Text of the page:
With just over two weeks to go until Election Day, the country looks and sounds more like the Divided States of America…
The dominant political story heading into the Nov. 4 midterm elections isn’t control of the U.S. Senate, or President Obama’s approval ratings, or the party that captures the most governor’s mansions across the nation.
Instead, it’s that this country – long known for its combative politics, especially before an election – is more divided today than it has been in decades. And it’s likely to remain that way for the foreseeable future.
“No question: Politics has become more bitterly partisan and mean spirited as I have seen in 30 years of writing a political newsletter,” says Charlie Cook, who founded the nonpartisan Cook Political Report.
A House Divided: Political Polarization Is Here to Stay http://t.co/r4TI8XUZ86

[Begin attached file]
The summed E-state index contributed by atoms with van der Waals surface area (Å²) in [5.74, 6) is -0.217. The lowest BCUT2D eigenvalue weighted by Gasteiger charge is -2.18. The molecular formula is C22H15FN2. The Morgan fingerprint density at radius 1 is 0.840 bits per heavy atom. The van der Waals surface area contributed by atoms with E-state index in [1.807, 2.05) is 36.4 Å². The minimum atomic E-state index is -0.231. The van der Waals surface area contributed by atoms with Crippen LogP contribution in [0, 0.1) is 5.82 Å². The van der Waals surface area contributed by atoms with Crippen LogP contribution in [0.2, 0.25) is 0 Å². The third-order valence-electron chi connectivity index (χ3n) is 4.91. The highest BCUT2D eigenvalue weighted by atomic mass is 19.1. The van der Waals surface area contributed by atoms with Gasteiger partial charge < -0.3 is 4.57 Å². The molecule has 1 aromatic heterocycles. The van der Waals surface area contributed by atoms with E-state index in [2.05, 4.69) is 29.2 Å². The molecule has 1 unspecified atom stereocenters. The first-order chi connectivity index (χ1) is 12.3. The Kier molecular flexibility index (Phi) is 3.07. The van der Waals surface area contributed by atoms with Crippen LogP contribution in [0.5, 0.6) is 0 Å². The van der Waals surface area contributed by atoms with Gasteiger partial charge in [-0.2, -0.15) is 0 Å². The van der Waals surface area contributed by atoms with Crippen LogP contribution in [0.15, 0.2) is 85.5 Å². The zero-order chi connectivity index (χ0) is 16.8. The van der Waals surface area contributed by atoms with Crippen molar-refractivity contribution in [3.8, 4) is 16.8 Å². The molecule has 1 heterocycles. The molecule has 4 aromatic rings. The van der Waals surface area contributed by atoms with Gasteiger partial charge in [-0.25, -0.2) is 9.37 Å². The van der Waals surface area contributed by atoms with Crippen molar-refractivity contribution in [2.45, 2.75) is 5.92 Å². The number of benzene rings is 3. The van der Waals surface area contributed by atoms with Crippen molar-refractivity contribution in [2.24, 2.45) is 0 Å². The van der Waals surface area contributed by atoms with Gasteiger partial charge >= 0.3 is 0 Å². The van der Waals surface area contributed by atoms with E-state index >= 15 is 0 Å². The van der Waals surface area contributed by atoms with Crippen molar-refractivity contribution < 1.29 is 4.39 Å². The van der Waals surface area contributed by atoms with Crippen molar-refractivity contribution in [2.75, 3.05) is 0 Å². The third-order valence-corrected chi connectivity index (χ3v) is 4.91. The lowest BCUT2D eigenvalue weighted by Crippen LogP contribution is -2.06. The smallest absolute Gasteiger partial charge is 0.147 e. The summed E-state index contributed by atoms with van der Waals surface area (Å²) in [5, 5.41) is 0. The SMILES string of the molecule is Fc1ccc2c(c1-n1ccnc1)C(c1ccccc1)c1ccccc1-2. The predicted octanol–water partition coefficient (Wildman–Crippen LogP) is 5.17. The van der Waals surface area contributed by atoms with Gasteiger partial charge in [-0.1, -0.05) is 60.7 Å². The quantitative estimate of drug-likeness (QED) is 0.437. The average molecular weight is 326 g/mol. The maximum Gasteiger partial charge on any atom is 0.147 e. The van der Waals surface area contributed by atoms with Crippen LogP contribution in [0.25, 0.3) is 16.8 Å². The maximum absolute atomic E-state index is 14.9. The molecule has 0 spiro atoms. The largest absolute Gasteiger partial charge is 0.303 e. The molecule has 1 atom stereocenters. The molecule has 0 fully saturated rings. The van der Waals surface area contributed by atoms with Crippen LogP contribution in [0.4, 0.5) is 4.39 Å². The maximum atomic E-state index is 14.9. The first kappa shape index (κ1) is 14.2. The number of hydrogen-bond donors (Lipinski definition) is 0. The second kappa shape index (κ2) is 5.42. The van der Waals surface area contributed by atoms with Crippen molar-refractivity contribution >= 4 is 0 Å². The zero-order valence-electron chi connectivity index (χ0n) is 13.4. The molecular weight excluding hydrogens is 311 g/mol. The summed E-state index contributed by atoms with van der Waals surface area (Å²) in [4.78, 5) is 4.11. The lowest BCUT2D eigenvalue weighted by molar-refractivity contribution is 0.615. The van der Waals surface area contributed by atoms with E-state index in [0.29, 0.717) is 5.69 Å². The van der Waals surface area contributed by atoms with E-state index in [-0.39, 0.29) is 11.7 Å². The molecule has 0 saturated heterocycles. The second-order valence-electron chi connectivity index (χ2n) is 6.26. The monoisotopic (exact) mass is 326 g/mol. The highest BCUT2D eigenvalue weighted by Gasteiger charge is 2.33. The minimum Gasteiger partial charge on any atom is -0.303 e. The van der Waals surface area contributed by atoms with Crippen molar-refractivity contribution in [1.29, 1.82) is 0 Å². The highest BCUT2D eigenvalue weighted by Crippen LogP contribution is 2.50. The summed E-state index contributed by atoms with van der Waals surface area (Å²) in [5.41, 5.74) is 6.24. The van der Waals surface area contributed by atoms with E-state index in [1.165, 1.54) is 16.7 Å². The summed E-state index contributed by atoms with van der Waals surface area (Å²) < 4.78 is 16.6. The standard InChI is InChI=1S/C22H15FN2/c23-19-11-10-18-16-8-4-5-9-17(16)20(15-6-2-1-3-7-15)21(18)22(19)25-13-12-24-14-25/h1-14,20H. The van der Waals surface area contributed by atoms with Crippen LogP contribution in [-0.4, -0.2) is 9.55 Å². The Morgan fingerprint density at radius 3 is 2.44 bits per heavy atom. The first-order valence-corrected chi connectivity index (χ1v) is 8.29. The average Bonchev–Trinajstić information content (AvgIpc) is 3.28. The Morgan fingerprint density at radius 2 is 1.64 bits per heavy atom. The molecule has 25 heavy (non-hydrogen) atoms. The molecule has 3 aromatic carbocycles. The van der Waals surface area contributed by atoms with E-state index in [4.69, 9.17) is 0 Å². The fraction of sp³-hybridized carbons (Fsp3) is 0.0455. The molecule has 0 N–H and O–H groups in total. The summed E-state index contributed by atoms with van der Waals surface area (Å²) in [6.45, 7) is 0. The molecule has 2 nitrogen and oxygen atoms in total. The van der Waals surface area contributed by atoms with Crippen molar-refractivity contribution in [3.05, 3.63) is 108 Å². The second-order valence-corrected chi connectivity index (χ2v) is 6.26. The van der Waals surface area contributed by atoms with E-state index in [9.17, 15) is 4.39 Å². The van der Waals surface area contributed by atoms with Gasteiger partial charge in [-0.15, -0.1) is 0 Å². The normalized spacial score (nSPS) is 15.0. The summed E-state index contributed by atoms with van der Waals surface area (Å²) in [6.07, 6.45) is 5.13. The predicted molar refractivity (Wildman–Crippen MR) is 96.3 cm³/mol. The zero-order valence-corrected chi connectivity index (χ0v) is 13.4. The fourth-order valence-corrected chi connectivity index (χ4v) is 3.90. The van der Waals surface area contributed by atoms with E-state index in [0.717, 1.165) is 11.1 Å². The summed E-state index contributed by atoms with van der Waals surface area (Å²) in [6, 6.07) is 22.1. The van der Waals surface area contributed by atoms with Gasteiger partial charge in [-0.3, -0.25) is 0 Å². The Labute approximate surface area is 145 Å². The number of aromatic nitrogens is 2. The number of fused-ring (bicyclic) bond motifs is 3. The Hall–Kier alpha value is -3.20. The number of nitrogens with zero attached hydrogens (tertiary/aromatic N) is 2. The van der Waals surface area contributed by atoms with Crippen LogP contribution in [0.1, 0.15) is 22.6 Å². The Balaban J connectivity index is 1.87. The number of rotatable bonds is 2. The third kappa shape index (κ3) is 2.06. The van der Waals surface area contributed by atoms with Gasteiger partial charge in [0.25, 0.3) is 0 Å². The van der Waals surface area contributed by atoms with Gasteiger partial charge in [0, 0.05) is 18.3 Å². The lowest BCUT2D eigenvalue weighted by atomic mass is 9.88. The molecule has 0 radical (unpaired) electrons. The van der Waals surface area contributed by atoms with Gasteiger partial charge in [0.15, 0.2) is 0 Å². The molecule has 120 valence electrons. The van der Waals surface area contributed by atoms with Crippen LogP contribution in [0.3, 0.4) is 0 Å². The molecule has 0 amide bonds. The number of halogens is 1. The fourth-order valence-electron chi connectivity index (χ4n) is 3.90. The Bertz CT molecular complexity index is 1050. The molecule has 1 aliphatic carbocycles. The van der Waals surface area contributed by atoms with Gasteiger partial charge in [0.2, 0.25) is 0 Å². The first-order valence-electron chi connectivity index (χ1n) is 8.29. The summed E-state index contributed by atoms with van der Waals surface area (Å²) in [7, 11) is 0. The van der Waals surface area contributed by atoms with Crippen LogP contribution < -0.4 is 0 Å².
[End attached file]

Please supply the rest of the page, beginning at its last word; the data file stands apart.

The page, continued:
— NBC Politics (@NBCPolitics) October 20, 2014
Olympia Snowe, the former moderate Republican senator, agrees that today’s politics is more divided than it’s been in decades. “Without question, politics is far more polarizing than I’ve experienced in my 34 years in the U.S. Senate.”
But earlier this year, she and a bipartisan band of ex-senators – including former Democratic Senate Majority Leader Tom Daschle and former Republican Senate Majority Leader Trent Lott – unveiled a report from the Bipartisan Policy Center recommending ways to fix America’s bipartisanship.
Among the ideas:
- The country should hold a National Primary Day in June for all congressional primaries (to boost voter turnout);
- All political contributions (even those to outside groups) should be disclosed;
- Congress should have five-day workweeks (imagine that!);
- The president should hold regular monthly meetings with congressional leaders (it’s amazing that has to be written down!);
- Americans ages 18-28 should commit to one full year of service to their communities or nation.
“These proposals are not a magic elixir that will restore America’s body politic to health overnight,” the authors wrote. “Our recommendations are practical and achievable and, if implemented, will be a first step toward lowering the temperature on an overheating, polarized political process.”